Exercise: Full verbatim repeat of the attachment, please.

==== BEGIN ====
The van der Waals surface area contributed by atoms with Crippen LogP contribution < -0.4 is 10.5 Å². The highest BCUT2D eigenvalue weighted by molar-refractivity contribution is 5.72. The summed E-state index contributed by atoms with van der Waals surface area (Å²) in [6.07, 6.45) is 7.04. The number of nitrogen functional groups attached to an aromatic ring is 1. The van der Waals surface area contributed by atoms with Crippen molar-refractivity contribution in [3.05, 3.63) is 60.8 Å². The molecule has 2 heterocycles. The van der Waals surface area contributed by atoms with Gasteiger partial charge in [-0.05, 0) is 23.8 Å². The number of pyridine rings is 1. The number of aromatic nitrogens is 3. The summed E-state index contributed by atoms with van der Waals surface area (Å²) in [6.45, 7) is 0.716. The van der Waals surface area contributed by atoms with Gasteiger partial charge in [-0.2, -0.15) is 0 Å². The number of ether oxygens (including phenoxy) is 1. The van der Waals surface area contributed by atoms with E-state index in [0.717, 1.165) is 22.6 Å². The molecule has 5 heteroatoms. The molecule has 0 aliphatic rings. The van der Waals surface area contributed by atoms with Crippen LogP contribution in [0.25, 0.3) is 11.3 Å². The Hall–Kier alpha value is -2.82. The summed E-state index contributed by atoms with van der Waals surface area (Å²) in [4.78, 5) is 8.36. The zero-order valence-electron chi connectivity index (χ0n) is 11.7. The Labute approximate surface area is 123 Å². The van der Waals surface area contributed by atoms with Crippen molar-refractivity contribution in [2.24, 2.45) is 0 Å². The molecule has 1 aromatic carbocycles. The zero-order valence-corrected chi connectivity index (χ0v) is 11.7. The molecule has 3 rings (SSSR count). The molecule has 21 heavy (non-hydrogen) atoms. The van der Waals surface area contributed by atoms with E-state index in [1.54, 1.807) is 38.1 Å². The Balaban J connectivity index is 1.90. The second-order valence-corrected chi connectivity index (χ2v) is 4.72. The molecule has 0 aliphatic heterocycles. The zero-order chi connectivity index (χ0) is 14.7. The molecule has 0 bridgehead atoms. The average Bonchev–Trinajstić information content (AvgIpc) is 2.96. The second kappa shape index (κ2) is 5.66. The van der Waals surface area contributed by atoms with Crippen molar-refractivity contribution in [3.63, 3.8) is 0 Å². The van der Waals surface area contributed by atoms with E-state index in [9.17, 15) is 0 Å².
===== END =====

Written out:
The van der Waals surface area contributed by atoms with Crippen LogP contribution < -0.4 is 10.5 Å². The highest BCUT2D eigenvalue weighted by molar-refractivity contribution is 5.72. The summed E-state index contributed by atoms with van der Waals surface area (Å²) in [6.07, 6.45) is 7.04. The number of nitrogen functional groups attached to an aromatic ring is 1. The van der Waals surface area contributed by atoms with Crippen molar-refractivity contribution in [3.05, 3.63) is 60.8 Å². The molecule has 2 heterocycles. The van der Waals surface area contributed by atoms with Gasteiger partial charge in [-0.05, 0) is 23.8 Å². The number of pyridine rings is 1. The number of aromatic nitrogens is 3. The summed E-state index contributed by atoms with van der Waals surface area (Å²) in [6.45, 7) is 0.716. The van der Waals surface area contributed by atoms with Gasteiger partial charge in [-0.2, -0.15) is 0 Å². The number of ether oxygens (including phenoxy) is 1. The van der Waals surface area contributed by atoms with E-state index in [0.717, 1.165) is 22.6 Å². The molecule has 5 heteroatoms. The molecule has 0 aliphatic rings. The van der Waals surface area contributed by atoms with Crippen LogP contribution in [0.25, 0.3) is 11.3 Å². The Hall–Kier alpha value is -2.82. The summed E-state index contributed by atoms with van der Waals surface area (Å²) in [4.78, 5) is 8.36. The zero-order valence-electron chi connectivity index (χ0n) is 11.7. The Labute approximate surface area is 123 Å². The van der Waals surface area contributed by atoms with Crippen molar-refractivity contribution in [2.24, 2.45) is 0 Å². The molecule has 1 aromatic carbocycles. The zero-order valence-corrected chi connectivity index (χ0v) is 11.7. The molecule has 3 rings (SSSR count). The molecule has 21 heavy (non-hydrogen) atoms. The van der Waals surface area contributed by atoms with E-state index in [1.54, 1.807) is 38.1 Å². The Balaban J connectivity index is 1.90. The second-order valence-corrected chi connectivity index (χ2v) is 4.72. The molecule has 0 aliphatic heterocycles. The zero-order chi connectivity index (χ0) is 14.7. The molecule has 0 bridgehead atoms. The average Bonchev–Trinajstić information content (AvgIpc) is 2.96. The second kappa shape index (κ2) is 5.66. The van der Waals surface area contributed by atoms with Crippen molar-refractivity contribution in [3.63, 3.8) is 0 Å². The van der Waals surface area contributed by atoms with E-state index in [9.17, 15) is 0 Å².